Dear EarthTalk: What is “Multiple Chemical Sensitivity” and what causes it?
— Sara Morris, Houston, TX
People suffering from otherwise unexplainable medical problems such as headaches, fatigue, shortness of breath, and even chest pains may have everyday chemicals to blame. Multiple Chemical Sensitivity (MCS) is a medical condition whereby such symptoms can be attributed to the combined exposure to synthetic pollutants commonly found in detergents, perfumes, pesticides, solvents and even some foods and medicines.
While MCS goes by many other names—including “Environmental Illness” and “Total Allergy Syndrome”—perhaps none captures the essence of its causes and effects quite as well as “20th Century Disease.” Between 1940 and 1980, the production of synthetic organic chemicals worldwide increased from less than 10 billion pounds per year to more than 350 billion. MCS has been called “an allergy to modern life,” literally a physical reaction to many of the common chemicals now widely distributed.
No longer rare, MCS reportedly affects 10 percent or more of Americans. Nevertheless, the medical community rarely takes the condition seriously. “Because MCS does not fit any of the three currently-accepted mechanisms of disease—infectious, immune system, or cancer—traditional medicine has not known how to explain MCS, and so has often labeled it “psychogenic”—originating in the patient’s mind,” writes Dr. Peter Montague in Rachel’s Environment and Health Weekly. “This has left MCS sufferers in limbo. Told they are crazy, or imagining their disease, or making it up, they find themselves passed from physician to physician without any satisfactory answers and often without relief from their very real distress.”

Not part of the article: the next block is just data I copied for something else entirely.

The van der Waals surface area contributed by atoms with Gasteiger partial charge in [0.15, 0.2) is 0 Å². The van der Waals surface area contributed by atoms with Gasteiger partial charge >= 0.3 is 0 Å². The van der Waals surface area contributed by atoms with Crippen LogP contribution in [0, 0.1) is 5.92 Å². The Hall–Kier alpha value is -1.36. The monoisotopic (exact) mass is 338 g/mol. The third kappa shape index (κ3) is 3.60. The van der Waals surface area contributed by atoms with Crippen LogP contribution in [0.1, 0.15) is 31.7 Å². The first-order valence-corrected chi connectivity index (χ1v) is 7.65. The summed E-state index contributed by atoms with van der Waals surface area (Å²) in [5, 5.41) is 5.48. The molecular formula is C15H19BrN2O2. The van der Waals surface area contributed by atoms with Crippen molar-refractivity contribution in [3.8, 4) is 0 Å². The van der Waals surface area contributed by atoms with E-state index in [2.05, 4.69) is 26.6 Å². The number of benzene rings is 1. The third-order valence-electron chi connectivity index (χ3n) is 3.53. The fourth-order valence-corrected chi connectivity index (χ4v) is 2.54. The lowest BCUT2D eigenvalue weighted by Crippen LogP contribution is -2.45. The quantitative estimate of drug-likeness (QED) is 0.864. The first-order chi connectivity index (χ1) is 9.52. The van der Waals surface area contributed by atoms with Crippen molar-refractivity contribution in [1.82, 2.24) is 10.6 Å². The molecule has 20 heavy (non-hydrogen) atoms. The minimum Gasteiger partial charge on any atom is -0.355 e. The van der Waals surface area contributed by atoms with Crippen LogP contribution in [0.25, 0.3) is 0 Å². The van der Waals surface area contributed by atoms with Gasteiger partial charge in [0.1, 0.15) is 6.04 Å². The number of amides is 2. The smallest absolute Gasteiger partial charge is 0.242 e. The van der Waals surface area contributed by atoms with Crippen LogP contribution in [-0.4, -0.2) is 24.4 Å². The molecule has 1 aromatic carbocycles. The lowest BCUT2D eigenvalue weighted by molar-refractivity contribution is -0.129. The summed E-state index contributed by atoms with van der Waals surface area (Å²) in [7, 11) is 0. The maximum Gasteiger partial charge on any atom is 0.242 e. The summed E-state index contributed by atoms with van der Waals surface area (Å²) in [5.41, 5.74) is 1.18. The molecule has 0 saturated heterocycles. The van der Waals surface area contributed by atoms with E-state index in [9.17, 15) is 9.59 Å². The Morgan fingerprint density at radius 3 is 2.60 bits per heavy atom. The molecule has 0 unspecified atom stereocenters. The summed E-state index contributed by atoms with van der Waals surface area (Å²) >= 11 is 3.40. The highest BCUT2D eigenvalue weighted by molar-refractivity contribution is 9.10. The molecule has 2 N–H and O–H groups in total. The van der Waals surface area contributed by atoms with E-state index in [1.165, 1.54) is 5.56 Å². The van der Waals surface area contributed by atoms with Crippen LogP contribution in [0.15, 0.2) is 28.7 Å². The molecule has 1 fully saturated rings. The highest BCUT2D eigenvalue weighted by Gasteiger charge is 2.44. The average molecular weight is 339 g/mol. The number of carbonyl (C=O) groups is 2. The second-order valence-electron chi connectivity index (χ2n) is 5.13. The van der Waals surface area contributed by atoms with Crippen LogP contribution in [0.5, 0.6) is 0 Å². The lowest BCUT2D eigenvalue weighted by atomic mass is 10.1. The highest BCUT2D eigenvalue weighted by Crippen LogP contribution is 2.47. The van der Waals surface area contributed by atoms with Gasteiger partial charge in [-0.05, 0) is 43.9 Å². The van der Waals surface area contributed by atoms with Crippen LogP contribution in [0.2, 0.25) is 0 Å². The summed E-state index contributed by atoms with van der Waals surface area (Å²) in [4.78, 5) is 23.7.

According to the federal Occupational Safety and Health Administration (OSHA), “There is insufficient scientific evidence to confirm a relationship between any of these possible causes and symptoms.” While OSHA does not verify the legitimacy of MCS, it does offer some relief by regulating the use of cleaning products and other air quality contaminants. But some of the most ubiquitous MCS offenders—perfumes and air fresheners—are not subject to testing for toxics, and as such remain unregulated.
“It”s oxymoronic to talk about perfumes and other fragrances that can be used by people with chemical sensitivities,” says Albert Donnay, director of Multiple Chemical Sensitivity Referral & Resources. In order for perfumes and air fresheners to give off a scent or be effective, he explains, they must contain volatile organic compounds (VOCs). Even “all-natural” products give off some VOCs. “People with chemical sensitivities have to give up wearing perfume products, and people that do wear perfume need to be sensitive to the needs of people with chemical sensitivities. It”s not much different than smoking, only you can see second hand smoke,” adds Donnay.
CONTACTS: Rachel’s Environment and Health Weekly, (888) 272-2435, www.rachel.org; Occupational Safety & Health Administration (OSHA), (800) 321-6742, www.osha.gov; Multiple Chemical Sensitivity Referral & Resources, (410) 889-6666, www.mcsrr.org/.